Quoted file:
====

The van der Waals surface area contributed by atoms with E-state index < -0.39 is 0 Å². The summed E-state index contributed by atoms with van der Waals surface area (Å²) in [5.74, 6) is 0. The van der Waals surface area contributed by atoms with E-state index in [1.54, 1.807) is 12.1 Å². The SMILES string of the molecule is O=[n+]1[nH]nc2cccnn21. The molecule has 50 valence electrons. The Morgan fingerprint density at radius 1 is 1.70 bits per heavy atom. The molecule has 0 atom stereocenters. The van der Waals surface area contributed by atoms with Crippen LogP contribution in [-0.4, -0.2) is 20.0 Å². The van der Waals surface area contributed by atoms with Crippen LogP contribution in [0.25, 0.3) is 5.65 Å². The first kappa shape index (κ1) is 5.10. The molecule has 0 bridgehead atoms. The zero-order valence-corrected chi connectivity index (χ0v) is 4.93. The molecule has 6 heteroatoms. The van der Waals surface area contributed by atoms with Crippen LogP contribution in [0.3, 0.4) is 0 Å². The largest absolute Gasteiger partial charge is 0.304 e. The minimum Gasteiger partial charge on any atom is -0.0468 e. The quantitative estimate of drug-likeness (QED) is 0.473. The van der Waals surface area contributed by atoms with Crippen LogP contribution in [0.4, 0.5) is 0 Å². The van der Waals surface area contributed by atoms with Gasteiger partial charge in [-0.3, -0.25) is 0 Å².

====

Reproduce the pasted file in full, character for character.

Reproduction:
The van der Waals surface area contributed by atoms with E-state index < -0.39 is 0 Å². The summed E-state index contributed by atoms with van der Waals surface area (Å²) in [5.74, 6) is 0. The van der Waals surface area contributed by atoms with E-state index in [1.54, 1.807) is 12.1 Å². The SMILES string of the molecule is O=[n+]1[nH]nc2cccnn21. The molecule has 50 valence electrons. The Morgan fingerprint density at radius 1 is 1.70 bits per heavy atom. The molecule has 0 atom stereocenters. The van der Waals surface area contributed by atoms with Crippen LogP contribution in [-0.4, -0.2) is 20.0 Å². The van der Waals surface area contributed by atoms with Crippen LogP contribution in [0.25, 0.3) is 5.65 Å². The first kappa shape index (κ1) is 5.10. The molecule has 0 bridgehead atoms. The zero-order valence-corrected chi connectivity index (χ0v) is 4.93. The molecule has 6 heteroatoms. The van der Waals surface area contributed by atoms with Crippen LogP contribution in [0.3, 0.4) is 0 Å². The largest absolute Gasteiger partial charge is 0.304 e. The minimum Gasteiger partial charge on any atom is -0.0468 e. The quantitative estimate of drug-likeness (QED) is 0.473. The van der Waals surface area contributed by atoms with Crippen LogP contribution in [0.4, 0.5) is 0 Å². The van der Waals surface area contributed by atoms with Gasteiger partial charge in [-0.3, -0.25) is 0 Å².